greenpeace india
School children, brought together by Greenpeace for a climate change demonstration, carry placards near the venue where U.S. Secretary of State Hillary Clinton is scheduled to meet India's foreign minister in New Delhi July 20, 2009. [Representational Image]Reuters

Greenpeace has sought explanation from the union home ministry after one of its members was denied entry into India on Saturday despite having a valid visa and other relevant documents.

Indian immigration officials denied entry to Aaron Gray-Block, who was travelling from Sydney on an Australian passport, which was seized by Indian officials. He was then forced onto a flight to Kuala Lumpur, where he got his passport back.

"No formal reason was given by the immigration officials for the decision and he was not officially deported," IANS quoted the NGO as saying.

Greenpeace India programme director Divya Raghunandan has sought an explanation from the Union Ministry of Home Affairs on the current event.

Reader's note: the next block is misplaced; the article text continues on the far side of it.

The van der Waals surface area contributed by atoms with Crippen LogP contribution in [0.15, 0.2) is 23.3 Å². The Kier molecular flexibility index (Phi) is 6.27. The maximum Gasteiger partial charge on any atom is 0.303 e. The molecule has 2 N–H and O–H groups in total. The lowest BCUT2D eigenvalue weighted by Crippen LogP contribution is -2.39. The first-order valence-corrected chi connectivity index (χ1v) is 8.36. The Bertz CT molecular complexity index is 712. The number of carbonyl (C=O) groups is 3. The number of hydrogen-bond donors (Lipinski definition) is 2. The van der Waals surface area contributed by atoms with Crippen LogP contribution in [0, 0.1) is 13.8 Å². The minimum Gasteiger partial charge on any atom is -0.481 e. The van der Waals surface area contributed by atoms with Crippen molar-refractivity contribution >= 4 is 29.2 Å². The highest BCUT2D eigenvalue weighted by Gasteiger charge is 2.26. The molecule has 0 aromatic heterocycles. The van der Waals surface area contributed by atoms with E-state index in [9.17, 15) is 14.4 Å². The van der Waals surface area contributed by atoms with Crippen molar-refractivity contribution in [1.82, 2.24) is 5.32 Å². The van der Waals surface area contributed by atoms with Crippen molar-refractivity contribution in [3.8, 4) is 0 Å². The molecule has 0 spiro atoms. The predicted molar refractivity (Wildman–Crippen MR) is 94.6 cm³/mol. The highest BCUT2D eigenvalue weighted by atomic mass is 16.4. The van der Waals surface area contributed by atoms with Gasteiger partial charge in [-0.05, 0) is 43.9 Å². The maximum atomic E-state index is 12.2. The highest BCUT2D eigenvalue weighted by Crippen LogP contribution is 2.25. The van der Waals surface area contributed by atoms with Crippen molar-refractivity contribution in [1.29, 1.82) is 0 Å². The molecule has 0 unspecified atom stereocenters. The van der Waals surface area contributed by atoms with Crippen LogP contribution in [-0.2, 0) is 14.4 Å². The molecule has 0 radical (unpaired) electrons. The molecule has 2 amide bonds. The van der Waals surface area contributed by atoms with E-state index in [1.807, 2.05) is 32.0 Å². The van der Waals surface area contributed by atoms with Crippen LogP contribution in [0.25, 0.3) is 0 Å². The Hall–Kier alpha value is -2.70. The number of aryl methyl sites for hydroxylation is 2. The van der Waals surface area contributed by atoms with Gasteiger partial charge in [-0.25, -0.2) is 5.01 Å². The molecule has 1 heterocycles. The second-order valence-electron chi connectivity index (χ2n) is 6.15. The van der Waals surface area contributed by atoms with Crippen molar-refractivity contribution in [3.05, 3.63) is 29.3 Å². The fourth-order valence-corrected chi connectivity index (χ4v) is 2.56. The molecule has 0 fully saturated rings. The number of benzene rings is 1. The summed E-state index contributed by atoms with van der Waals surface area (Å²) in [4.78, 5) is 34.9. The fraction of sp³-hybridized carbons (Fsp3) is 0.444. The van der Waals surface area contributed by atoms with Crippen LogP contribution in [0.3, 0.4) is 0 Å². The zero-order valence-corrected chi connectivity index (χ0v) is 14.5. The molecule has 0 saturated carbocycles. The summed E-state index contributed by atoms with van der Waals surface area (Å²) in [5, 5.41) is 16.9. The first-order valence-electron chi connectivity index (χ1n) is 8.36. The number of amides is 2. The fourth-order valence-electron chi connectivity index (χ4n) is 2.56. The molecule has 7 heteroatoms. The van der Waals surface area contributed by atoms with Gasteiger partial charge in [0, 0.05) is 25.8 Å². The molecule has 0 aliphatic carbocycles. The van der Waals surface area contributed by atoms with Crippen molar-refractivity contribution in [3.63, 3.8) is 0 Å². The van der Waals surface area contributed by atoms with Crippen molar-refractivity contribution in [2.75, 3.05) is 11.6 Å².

"Our colleague has a valid business visa, and yet he was prevented from entering India with no reason given... We support the free movement of people across the world, which is crucial to the work of business as well as charities. Greenpeace International is a global organisation that helps to find solutions to environmental problems. There is absolutely no reason why one of its staff members should be treated in such an arbitrary way," Raghunandan said.

"We are forced to wonder if all international staff of Greenpeace will now be prevented from entering the country? If Home Minister Rajnath Singh has a stand on this, then we would like him to state it clearly," she added.

Gray-Block was travelling to India to take part in meetings with the NGO's staff and learn more about Greenpeace India's current campaigns.